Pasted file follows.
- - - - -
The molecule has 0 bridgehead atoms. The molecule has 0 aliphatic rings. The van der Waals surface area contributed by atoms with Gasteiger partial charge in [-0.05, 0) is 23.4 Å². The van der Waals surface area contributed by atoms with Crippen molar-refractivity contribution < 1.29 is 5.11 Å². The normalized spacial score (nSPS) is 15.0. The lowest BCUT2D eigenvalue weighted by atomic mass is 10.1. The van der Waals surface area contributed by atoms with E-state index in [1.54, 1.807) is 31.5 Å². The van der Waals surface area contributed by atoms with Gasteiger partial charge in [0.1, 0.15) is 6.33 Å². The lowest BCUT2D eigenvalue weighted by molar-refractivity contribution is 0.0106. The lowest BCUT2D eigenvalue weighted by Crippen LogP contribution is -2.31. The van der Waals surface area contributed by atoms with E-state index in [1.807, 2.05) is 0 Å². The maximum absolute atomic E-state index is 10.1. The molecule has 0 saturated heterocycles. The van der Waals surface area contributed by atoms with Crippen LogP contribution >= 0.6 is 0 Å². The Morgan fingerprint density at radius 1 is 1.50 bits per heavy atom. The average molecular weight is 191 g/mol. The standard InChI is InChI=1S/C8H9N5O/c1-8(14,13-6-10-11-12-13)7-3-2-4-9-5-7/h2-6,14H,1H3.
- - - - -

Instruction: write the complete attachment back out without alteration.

The molecule has 0 bridgehead atoms. The molecule has 0 aliphatic rings. The van der Waals surface area contributed by atoms with Gasteiger partial charge in [-0.05, 0) is 23.4 Å². The van der Waals surface area contributed by atoms with Crippen molar-refractivity contribution < 1.29 is 5.11 Å². The normalized spacial score (nSPS) is 15.0. The lowest BCUT2D eigenvalue weighted by atomic mass is 10.1. The van der Waals surface area contributed by atoms with E-state index in [1.54, 1.807) is 31.5 Å². The van der Waals surface area contributed by atoms with Gasteiger partial charge in [0.1, 0.15) is 6.33 Å². The lowest BCUT2D eigenvalue weighted by molar-refractivity contribution is 0.0106. The lowest BCUT2D eigenvalue weighted by Crippen LogP contribution is -2.31. The van der Waals surface area contributed by atoms with E-state index in [1.807, 2.05) is 0 Å². The maximum absolute atomic E-state index is 10.1. The molecule has 0 saturated heterocycles. The van der Waals surface area contributed by atoms with Crippen LogP contribution >= 0.6 is 0 Å². The Morgan fingerprint density at radius 1 is 1.50 bits per heavy atom. The average molecular weight is 191 g/mol. The standard InChI is InChI=1S/C8H9N5O/c1-8(14,13-6-10-11-12-13)7-3-2-4-9-5-7/h2-6,14H,1H3.